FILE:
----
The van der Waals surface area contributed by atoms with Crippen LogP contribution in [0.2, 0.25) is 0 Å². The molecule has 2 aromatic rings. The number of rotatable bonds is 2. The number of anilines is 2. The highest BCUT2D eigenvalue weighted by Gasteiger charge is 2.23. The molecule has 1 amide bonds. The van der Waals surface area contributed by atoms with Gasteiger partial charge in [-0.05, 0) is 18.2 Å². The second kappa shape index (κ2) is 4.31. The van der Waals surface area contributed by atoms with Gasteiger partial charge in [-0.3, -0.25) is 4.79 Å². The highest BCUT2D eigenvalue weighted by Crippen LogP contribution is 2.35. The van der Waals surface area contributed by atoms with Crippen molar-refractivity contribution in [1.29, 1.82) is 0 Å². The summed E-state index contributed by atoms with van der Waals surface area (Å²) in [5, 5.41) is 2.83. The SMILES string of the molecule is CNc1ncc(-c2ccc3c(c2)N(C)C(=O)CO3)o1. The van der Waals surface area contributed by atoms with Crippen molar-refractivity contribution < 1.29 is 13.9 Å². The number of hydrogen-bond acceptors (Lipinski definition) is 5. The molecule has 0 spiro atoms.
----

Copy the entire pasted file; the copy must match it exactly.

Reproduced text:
The van der Waals surface area contributed by atoms with Crippen LogP contribution in [0.2, 0.25) is 0 Å². The molecule has 2 aromatic rings. The number of rotatable bonds is 2. The number of anilines is 2. The highest BCUT2D eigenvalue weighted by Gasteiger charge is 2.23. The molecule has 1 amide bonds. The van der Waals surface area contributed by atoms with Gasteiger partial charge in [-0.05, 0) is 18.2 Å². The second kappa shape index (κ2) is 4.31. The van der Waals surface area contributed by atoms with Gasteiger partial charge in [-0.3, -0.25) is 4.79 Å². The highest BCUT2D eigenvalue weighted by Crippen LogP contribution is 2.35. The van der Waals surface area contributed by atoms with Crippen molar-refractivity contribution in [1.29, 1.82) is 0 Å². The summed E-state index contributed by atoms with van der Waals surface area (Å²) in [5, 5.41) is 2.83. The SMILES string of the molecule is CNc1ncc(-c2ccc3c(c2)N(C)C(=O)CO3)o1. The van der Waals surface area contributed by atoms with Crippen molar-refractivity contribution < 1.29 is 13.9 Å². The number of hydrogen-bond acceptors (Lipinski definition) is 5. The molecule has 0 spiro atoms.